Artificial Insemination: Understanding the Procedure and its Purpose

Artificial insemination or AI is a type of fertilization procedure that involves inserting a sperm into a woman’s cervix or uterus.

Intrauterine insemination or IUI is the most commonly used form of artificial insemination. It also has the best success rate compared to other types.

Other forms of AI also include intratubal insemination (ITI), intrauterine tuboperitoneal insemination (IUTPI), and intracervical insemination (ICI).

Types of Infertility that AI can Potentially Treat

AI is commonly used for any type of fertility issues including very low sperm counts or low sperm motility.

It is also the treatment alternative for women who are diagnosed with any reproductive organ abnormalities like endometriosis.

Women with hostile cervical mucus are also considered good candidates for this treatment. The cervical mucus plays a significant role in the process of fertilization (it’s supposed to protect and ensure the safety of the sperms as they travel through the cervix.)

However, in the case of hostile cervical mucus, the mucus is too thick that the sperms can’t get inside the cervix.

With AI, the sperms no longer need to go through the cervix anymore.

Most doctors would recommend this type of technique especially when they can’t determine the cause of the infertility.

What to expect during the process

During the treatment, your menstrual cycle will be monitored through ultrasound, blood tests, and ovulation kits in order to ensure ovulation during the process.

Once you’re ovulating, your partner will have to produce his semen.

Most doctors will advise your partner to abstain from sex for at least two to five days to prior to the procedure to ensure higher sperm count.

Artificial Insemination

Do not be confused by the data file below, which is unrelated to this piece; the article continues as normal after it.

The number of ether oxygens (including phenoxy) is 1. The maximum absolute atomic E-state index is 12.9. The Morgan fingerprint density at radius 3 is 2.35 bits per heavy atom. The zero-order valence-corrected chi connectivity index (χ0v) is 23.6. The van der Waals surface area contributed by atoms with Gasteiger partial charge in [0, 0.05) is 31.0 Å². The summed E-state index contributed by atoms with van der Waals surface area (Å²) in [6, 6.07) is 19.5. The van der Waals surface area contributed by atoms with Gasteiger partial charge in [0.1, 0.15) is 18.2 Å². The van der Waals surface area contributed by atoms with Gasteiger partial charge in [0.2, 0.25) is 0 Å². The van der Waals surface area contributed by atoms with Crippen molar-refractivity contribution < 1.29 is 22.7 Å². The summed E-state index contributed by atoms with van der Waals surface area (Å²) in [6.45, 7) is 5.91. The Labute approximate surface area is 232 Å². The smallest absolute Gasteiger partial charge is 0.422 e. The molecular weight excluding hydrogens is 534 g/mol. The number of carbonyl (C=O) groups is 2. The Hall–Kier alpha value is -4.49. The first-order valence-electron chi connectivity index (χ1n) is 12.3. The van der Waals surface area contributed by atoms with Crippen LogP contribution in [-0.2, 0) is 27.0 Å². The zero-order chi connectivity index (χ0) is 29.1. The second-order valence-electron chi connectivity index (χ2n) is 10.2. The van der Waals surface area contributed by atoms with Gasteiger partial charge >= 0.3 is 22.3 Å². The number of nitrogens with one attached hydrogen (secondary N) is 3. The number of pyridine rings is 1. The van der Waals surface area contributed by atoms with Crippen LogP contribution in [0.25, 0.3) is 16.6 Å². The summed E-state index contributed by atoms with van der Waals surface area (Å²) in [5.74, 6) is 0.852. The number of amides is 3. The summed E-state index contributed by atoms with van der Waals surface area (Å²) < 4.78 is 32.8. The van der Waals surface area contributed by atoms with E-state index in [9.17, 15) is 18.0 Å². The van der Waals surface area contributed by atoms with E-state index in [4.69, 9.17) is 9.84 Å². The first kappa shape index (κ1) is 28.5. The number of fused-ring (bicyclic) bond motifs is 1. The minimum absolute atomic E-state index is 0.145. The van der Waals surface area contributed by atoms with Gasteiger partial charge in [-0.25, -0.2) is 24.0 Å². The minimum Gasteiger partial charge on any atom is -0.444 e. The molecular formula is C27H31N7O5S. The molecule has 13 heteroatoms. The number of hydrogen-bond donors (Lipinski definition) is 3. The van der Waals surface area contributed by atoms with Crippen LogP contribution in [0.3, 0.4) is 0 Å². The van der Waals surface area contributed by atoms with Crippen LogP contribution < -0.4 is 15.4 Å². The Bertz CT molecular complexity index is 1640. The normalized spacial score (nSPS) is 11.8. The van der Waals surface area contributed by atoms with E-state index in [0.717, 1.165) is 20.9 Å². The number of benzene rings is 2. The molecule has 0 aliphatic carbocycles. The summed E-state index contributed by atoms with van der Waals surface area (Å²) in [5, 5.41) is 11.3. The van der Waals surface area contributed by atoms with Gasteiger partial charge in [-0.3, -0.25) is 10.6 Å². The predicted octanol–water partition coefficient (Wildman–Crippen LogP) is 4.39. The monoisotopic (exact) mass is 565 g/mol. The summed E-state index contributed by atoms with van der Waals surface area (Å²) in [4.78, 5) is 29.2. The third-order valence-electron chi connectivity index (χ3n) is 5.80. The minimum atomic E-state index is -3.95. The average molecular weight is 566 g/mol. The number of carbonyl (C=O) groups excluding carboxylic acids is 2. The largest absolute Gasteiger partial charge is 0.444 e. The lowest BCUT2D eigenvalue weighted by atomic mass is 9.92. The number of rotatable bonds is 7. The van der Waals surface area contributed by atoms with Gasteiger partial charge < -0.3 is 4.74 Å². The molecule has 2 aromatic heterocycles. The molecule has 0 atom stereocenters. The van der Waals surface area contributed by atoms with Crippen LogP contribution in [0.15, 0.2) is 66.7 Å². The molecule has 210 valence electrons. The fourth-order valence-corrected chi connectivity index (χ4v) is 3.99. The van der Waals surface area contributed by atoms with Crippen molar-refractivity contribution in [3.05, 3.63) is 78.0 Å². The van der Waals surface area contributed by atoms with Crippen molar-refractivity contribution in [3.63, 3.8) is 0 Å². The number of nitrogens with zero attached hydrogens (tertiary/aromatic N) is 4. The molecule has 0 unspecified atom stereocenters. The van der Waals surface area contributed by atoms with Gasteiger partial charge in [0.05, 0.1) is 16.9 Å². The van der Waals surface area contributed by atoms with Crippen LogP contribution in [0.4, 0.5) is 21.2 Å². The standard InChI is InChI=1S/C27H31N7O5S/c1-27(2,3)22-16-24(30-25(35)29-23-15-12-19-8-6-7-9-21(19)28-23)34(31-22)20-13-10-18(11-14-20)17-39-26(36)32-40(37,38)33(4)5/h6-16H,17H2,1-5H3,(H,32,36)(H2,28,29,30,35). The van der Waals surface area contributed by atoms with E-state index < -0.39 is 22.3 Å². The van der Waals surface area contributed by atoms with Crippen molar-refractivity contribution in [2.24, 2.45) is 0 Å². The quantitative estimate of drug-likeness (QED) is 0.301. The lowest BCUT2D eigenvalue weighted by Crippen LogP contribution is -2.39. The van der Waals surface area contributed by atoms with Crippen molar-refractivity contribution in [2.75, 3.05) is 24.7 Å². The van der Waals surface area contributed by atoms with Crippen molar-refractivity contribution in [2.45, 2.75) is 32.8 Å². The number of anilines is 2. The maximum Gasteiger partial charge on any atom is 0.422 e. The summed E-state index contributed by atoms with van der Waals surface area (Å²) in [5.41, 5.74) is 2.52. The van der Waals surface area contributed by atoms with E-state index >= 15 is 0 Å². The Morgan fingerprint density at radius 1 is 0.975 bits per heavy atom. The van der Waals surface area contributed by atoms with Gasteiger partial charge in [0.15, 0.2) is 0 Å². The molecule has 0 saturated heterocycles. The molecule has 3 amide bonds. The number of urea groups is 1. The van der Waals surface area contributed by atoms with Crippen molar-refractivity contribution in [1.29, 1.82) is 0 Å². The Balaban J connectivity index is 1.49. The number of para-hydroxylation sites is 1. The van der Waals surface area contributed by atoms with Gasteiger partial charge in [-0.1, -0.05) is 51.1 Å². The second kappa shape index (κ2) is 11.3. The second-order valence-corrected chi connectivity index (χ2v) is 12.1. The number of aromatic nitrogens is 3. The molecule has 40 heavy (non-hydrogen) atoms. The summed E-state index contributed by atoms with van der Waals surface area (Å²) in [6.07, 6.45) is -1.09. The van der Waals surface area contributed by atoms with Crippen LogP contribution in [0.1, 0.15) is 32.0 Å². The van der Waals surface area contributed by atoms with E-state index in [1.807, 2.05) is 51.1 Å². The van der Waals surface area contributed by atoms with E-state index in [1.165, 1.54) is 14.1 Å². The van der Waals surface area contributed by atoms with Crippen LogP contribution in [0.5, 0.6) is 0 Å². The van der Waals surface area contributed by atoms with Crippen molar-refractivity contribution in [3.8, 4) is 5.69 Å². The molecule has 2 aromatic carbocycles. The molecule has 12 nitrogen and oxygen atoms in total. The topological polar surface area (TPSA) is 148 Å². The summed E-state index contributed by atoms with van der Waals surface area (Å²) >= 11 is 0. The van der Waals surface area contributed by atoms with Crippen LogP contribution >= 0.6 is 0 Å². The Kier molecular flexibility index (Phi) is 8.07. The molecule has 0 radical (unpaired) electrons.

The sperms collected from your partner will be “washed” in a laboratory in order to increase the chance of fertilization as the unnecessary chemicals are removed.

This involves liquefying the sperm at room temperature for 30 minutes. After that, a chemical is used to separate the most active sperm.

A centrifuge is then used to extract the best sperm.

Artificial insemination is a quick and painless procedure. In fact, most women who have experienced it would say it’s a bit similar to a Pap test.

During IUI (intrauterine insemination) the sperm is put directly into the uterus using a fine catheter. The vagina walls are kept open with a speculum. The catheter is then introduced to the uterus via the cervix and the sperm being pushed through the catheter.

Some women may experience a few discomfort in the process like cramping. There would also be some light bleeding after the procedure. You will have to lie down for a few minutes to ensure that the sperm can do its job successfully.

After that, your doctor will allow you to resume to your usual activities.

In some instances, a fertility drug like Clomid will be prescribed by your doctor to stimulate ovulation prior to the procedure.

Success Rate

Unlike other fertilization alternatives that utilize more advanced technology, the pregnancy success rate for women who use artificial insemination is often low.

Some factors that can reduce its success rate often include, age, poor sperm quality, poor egg quality, severe endometriosis, blocked fallopian tubes, and severe damage of the fallopian tubes (which are usually caused by chronic infections.)

However, it has its own key advantages as well in terms of cost and how it’s done.

AI is fairly a simple procedure that involves only a few side effects. Aside from that, it is more affordable compared to the other types.

Most fertility specialists recommend AI as the first recourse before resorting to more advanced types of fertilization.

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